At the argument in the McGahn case, Mr. Mooppan, the administration’s lawyer, made two basic arguments, both sweeping. Mr. Trump and his close advisers, Mr. Mooppan said, have absolute immunity from congressional subpoenas, meaning they cannot be made to appear to be questioned about anything at all, whether or not executive privilege or some other protection might apply to particular inquiries.
But Mr. Mooppan said there was no need for the appeals court to decide that issue, as federal courts have no role in adjudicating disputes between the other branches. In 1997, he noted, the Supreme Court rejected a suit against executive branch officials from six individual lawmakers, saying they had not suffered the sort of direct injury that gave them standing to sue.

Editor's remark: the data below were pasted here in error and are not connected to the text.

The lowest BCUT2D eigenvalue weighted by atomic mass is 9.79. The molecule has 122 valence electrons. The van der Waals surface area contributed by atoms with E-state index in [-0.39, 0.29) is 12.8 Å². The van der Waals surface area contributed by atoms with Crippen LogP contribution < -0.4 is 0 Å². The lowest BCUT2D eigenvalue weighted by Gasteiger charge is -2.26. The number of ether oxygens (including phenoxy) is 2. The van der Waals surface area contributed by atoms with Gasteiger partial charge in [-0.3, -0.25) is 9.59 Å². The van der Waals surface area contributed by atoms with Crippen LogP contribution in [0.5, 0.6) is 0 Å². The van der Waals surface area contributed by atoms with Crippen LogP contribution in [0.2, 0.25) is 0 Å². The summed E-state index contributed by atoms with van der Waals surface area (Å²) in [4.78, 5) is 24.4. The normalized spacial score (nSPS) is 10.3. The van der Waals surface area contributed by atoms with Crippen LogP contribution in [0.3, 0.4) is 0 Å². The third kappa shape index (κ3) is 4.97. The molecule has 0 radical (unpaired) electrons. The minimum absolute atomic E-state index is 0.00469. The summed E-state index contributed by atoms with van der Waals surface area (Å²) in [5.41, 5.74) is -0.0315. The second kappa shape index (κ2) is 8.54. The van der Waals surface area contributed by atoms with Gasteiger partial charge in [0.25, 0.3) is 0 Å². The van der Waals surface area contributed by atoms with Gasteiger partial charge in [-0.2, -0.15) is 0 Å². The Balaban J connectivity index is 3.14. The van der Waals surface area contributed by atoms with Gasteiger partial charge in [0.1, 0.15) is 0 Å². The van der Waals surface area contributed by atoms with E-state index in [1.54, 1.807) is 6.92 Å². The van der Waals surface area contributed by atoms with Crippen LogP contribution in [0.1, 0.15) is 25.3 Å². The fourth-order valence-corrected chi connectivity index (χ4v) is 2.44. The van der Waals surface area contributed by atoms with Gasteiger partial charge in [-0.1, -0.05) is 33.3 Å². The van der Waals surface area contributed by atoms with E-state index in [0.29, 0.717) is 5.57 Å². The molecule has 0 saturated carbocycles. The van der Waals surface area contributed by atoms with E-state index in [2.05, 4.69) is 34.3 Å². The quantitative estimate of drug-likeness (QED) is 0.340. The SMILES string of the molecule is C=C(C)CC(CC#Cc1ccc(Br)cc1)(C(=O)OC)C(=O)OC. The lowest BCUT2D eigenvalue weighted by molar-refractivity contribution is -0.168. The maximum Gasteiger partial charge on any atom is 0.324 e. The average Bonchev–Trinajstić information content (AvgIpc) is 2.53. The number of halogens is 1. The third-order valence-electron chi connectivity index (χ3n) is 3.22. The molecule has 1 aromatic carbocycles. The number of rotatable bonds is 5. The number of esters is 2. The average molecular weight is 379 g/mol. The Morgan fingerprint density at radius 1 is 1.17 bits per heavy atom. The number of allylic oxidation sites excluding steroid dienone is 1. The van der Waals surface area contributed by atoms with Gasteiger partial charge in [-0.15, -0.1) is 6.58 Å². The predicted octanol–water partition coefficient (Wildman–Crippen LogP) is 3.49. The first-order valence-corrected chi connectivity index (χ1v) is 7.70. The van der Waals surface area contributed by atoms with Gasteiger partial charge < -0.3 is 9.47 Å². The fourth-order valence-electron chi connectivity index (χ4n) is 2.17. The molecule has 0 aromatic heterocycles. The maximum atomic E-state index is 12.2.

The D.C. Circuit, however, has said that “the mere fact that there is a conflict between the legislative and executive branches over a congressional subpoena does not preclude judicial resolution of the conflict.” It drew support from United States v. Nixon, the 1974 Supreme Court decision requiring President Richard M. Nixon to turn over tapes of conversations with aides, calling that “an analogous conflict between the executive and judicial branches.”